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Mobile’s Momentum Can’t be Overstated—Or Can it?

If you’re reading this on a desktop (or even a laptop), chances are your business is doomed to fail.

OK, maybe that’s hyperbolic, but from countless hours at the ShopTalk retail conference in Las Vegas this week, one overarching message emerged: mobile is where it’s at.

Furthermore, if this is news to you, you’re doing it wrong. Whether “it” is selling, marketing or communicating, mobile needs to be at the center of your business.

In her keynote centered around technology and meaning, HSN’s CEO and director Mindy Grossman began with a few universal truths. The first of which was: “Mobile is the new flagship. It is not a device. It is a destination.”

It’s personal, it’s omnipresent, and it’s a lifeline, Grossman said. And since it commands between three and five hours of our day, for some of us, it’s our most meaningful relationship. “And it’s an essential element of who we are in everyday life.”

This presence in our lives is even more pronounced in some parts of the world, as Lee McCabe, VP for North America at Alibaba Group, explained.

“China leads the world in mobile commerce,” he said.

We talk about digital natives. Well, Chinese customers are mobile natives. While shoppers in the U.S. evolved from physical stores to desktops to laptops to their phones, China went straight to smartphones due to the country’s weak retail landscape. “For the majority of people, the smartphone is the Internet,” he said.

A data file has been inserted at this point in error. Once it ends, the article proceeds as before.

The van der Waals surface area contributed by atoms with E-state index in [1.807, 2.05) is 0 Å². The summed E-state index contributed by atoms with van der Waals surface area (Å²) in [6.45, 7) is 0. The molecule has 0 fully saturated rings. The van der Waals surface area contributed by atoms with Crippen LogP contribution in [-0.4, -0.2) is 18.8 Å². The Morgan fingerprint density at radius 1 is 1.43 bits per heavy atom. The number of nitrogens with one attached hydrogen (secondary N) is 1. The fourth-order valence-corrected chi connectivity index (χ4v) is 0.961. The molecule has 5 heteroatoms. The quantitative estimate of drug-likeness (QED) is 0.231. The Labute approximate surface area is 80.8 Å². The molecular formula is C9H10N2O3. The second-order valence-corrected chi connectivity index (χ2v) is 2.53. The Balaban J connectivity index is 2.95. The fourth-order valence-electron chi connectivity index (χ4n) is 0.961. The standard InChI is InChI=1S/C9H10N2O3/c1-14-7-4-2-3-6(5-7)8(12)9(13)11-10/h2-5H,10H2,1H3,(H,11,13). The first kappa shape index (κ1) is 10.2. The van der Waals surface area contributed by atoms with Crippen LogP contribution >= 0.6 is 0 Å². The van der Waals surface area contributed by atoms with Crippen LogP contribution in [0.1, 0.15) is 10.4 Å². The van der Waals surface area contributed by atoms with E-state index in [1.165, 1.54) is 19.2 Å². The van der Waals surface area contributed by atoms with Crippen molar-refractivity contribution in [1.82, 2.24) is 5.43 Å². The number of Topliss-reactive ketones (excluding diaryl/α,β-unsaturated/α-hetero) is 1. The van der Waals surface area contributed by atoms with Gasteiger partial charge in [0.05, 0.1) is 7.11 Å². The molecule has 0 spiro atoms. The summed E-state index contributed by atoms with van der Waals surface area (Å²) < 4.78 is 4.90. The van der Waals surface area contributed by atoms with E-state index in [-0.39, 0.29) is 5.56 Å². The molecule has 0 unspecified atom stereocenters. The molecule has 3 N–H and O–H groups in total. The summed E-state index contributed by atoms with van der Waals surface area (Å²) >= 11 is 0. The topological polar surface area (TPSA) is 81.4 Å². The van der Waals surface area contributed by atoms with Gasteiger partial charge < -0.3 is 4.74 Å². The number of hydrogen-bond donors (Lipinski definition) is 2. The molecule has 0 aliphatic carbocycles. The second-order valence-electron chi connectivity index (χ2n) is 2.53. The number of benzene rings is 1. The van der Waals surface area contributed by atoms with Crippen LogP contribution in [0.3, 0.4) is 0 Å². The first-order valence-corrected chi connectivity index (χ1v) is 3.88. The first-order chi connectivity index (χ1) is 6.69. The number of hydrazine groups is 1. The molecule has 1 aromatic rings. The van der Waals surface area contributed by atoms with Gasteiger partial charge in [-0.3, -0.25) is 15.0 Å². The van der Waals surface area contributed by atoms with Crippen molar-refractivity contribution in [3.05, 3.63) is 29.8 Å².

The country currently boasts 700 million Internet users. While that’s twice the population of the US, only half the country is online.

What does that mean for retail? As you may have already heard, Alibaba’s Single’s Day raked in $17.8 billion in one day last year. What you may not know is that 82 percent of those sales were on mobile.

As Under Armour explained, mobile can play a key role in tapping into additional markets, including emerging areas like China and India.

The company’s My Fitness Pal and Map My Run mobile apps, which together have 200 million users, are kind of ambassadors that collect loyal fans even before they can get their hands on the latest products.

“There are countries where we haven’t landed yet but the first handshake with the brand is a digital handshake through our apps,” said Sid Jatia, VP, ominichannel digital at Under Armour, using the company’s recent launch in India as an example. “So people are already acclimatized to the brand, and now they see the product on Amazon, it creates a nice synergy around how we introduce the brand.”

Under Armour also sees huge value in the consumer data gleaned from the apps, which it uses to direct product development and marketing. Given these insights, and the millennial adoption of all things mobile, the company has a new priority.

“We have to move from mobile-first to a mobile-only policy,” he said.

But before you can connect, let alone sell, on mobile, the technology has to work.

“We audited 900 thousand mobile sites and 70 percent loaded in seven seconds or more. That’s a lost sale. The threshold is two to three seconds,” said Michael Haswell, director of product partnerships at Google.

That’s why the company is encouraging retailers to invest in accelerated “amped” mobile pages and progressive web apps that are enhanced and work for every user, quickly.

Haswell also said many marketers have the wrong idea about mobile behavior.

“Apparel is our most searched category on mobile,” he said. “The same shopping journey we’ve seen offline is taking place on mobile. It’s not just about get me in, get me out.”

People are looking to mobile for inspiration so they browse a lot, he said, which ultimately could lead to a sale—somewhere.

“Sixty-four percent of smartphone users search for a product before going into store.”

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